We stayed closed, stayed even in front, but at the end of the night, as predicted, it was the Lakers to come out with a W, 81-93 and stop Sixers' winning streak at a modest three (10-16, .385).
I admit I believed we could have won (it happens often... I tend to fall for it nearly always...) but in the decisive moments the better team came up big, while the young one laid an egg.
A 25-6 Lakers run in the final period put the game out of reach, turning Sixers' 62-58 third quarter lead into a 68-83 deficit in the fourth. I say it's better to lose like this than on a last second play (Washington x 2, Boston etc).
Anyway I think it was an ugly game with both teams shooting horribly (a combined 6/36 from behind the arc...) but playing with intensity.
The fact that it was a sellout crowd and that we competed at their level for 40 minutes might even push me to file this game under the "Good step in the learning process" category (Sixers fans = low standards, remember).
To be optimistic
1) excellent game by Spencer Hawes, by far our MVP of the night. He was a force in the paint, fought hard vs Gasol and Bynum, avoided foul troubles and even added five "finesse" dimes to another double double + a couple of monster blocks on Gasol. Impressive, really. (Hey, is he the same Hawes ???)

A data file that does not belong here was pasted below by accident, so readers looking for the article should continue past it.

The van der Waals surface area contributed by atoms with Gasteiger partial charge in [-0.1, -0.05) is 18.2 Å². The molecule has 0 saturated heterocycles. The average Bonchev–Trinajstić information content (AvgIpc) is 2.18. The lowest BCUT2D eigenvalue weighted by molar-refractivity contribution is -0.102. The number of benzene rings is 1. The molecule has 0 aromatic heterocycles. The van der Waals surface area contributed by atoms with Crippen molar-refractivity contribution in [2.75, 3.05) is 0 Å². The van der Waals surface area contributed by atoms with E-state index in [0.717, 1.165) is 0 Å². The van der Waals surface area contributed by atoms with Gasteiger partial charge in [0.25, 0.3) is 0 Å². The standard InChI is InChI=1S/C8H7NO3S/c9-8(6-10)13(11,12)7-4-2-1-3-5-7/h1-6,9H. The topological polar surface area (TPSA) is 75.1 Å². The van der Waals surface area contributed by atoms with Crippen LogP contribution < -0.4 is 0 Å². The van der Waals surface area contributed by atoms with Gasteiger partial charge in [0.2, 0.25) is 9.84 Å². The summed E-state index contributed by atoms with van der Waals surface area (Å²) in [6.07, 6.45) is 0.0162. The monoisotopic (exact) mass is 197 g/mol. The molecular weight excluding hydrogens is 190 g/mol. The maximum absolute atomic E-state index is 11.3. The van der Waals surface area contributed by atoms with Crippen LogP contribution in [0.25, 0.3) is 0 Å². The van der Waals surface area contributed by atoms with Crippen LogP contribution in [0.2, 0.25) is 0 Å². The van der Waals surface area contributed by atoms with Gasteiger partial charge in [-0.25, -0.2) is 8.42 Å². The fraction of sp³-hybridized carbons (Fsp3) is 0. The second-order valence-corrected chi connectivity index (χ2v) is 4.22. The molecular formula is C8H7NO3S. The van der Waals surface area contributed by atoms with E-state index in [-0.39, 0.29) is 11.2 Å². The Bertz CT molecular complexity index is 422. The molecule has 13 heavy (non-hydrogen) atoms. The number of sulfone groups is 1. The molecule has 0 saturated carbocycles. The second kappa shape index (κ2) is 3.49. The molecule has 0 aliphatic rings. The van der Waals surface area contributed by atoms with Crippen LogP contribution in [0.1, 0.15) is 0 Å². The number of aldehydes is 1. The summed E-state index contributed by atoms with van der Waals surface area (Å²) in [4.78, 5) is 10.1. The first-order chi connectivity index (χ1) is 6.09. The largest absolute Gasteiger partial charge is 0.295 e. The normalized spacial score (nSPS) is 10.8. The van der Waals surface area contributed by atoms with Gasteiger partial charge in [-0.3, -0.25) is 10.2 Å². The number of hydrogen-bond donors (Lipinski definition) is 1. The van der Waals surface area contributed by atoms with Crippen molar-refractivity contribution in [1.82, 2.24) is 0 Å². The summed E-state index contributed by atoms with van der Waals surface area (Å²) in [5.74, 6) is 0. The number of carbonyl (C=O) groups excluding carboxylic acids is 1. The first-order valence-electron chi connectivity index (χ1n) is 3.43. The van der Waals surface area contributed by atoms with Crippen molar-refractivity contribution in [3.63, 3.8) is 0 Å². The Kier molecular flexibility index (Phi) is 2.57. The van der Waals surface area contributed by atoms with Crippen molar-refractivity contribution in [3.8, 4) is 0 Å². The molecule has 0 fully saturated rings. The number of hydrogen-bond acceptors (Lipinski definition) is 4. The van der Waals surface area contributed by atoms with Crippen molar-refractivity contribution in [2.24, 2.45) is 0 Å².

2) Iguodala was solid as well. I say he was better offensively than defensively (he kept Bryant to a quite 9, but Kobe was clearly slowed by a finger injury). His outside shot was falling, while he missed a couple of pretty easy shots around the rim (more after the jump).no comments
It took a while to beat the Clippers, but after the 105-91 W Sixers stand at 10-15 (.400) and look like a decent basketball team, having won three straight games for the first time this year, not to mention five of six and seven of the last nine.
Tonight they will face the Lakers in what could be a turning point for the season (but we said the same before the Celtics game and we all know how it ended...), at least another, tough test for a surging team.
The upcoming schedule, with eight consecutive road games after playing host to the champs (@Orlando, Chicago, Boston, Denver, Golden State, Phoenix, LA Lakers, New Orleans) could either push the Sixers down again, to the bottom of the conference, or give them another, bigger boost for the playoffs ambitions.
So what happened to the team that was dead last in the Eastern conference at 3-13? What did change? What are the new perspectives? Let's try to make few points.